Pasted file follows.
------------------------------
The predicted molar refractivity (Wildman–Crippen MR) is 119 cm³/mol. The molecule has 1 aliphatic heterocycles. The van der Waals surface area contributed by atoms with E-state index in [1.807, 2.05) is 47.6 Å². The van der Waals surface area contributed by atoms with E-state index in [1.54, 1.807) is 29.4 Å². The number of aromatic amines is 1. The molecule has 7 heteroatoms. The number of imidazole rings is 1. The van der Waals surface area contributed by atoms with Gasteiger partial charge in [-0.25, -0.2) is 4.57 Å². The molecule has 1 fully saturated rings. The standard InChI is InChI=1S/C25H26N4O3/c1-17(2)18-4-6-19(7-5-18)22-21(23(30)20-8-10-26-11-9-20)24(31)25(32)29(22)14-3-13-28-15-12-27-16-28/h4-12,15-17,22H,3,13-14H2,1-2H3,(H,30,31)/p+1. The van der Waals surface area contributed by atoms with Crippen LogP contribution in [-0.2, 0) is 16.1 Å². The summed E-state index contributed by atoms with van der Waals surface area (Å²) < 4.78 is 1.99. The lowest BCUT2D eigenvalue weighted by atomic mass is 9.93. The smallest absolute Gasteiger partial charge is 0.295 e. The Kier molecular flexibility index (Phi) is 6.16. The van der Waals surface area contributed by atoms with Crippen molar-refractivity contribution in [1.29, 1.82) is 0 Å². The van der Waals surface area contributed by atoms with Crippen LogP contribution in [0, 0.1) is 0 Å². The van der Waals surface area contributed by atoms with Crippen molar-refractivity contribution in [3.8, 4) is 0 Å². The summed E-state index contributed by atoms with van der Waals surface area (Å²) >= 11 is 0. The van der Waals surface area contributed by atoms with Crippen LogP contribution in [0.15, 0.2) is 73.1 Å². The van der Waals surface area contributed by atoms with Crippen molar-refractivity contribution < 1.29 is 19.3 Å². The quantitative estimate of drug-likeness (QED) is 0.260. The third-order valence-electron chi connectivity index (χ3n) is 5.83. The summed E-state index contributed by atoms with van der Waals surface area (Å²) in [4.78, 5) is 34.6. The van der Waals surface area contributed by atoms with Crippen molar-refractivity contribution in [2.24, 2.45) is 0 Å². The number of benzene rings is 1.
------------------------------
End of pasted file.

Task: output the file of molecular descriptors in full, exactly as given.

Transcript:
The predicted molar refractivity (Wildman–Crippen MR) is 119 cm³/mol. The molecule has 1 aliphatic heterocycles. The van der Waals surface area contributed by atoms with E-state index in [1.807, 2.05) is 47.6 Å². The van der Waals surface area contributed by atoms with E-state index in [1.54, 1.807) is 29.4 Å². The number of aromatic amines is 1. The molecule has 7 heteroatoms. The number of imidazole rings is 1. The van der Waals surface area contributed by atoms with Gasteiger partial charge in [-0.25, -0.2) is 4.57 Å². The molecule has 1 fully saturated rings. The standard InChI is InChI=1S/C25H26N4O3/c1-17(2)18-4-6-19(7-5-18)22-21(23(30)20-8-10-26-11-9-20)24(31)25(32)29(22)14-3-13-28-15-12-27-16-28/h4-12,15-17,22H,3,13-14H2,1-2H3,(H,30,31)/p+1. The van der Waals surface area contributed by atoms with Crippen LogP contribution in [-0.2, 0) is 16.1 Å². The summed E-state index contributed by atoms with van der Waals surface area (Å²) < 4.78 is 1.99. The lowest BCUT2D eigenvalue weighted by atomic mass is 9.93. The smallest absolute Gasteiger partial charge is 0.295 e. The Kier molecular flexibility index (Phi) is 6.16. The van der Waals surface area contributed by atoms with Crippen molar-refractivity contribution in [1.29, 1.82) is 0 Å². The van der Waals surface area contributed by atoms with Crippen LogP contribution in [0, 0.1) is 0 Å². The van der Waals surface area contributed by atoms with Crippen molar-refractivity contribution in [3.8, 4) is 0 Å². The summed E-state index contributed by atoms with van der Waals surface area (Å²) >= 11 is 0. The van der Waals surface area contributed by atoms with Crippen LogP contribution in [0.15, 0.2) is 73.1 Å². The van der Waals surface area contributed by atoms with Crippen molar-refractivity contribution < 1.29 is 19.3 Å². The quantitative estimate of drug-likeness (QED) is 0.260. The third-order valence-electron chi connectivity index (χ3n) is 5.83. The summed E-state index contributed by atoms with van der Waals surface area (Å²) in [4.78, 5) is 34.6. The van der Waals surface area contributed by atoms with Crippen molar-refractivity contribution in [2.24, 2.45) is 0 Å². The number of benzene rings is 1.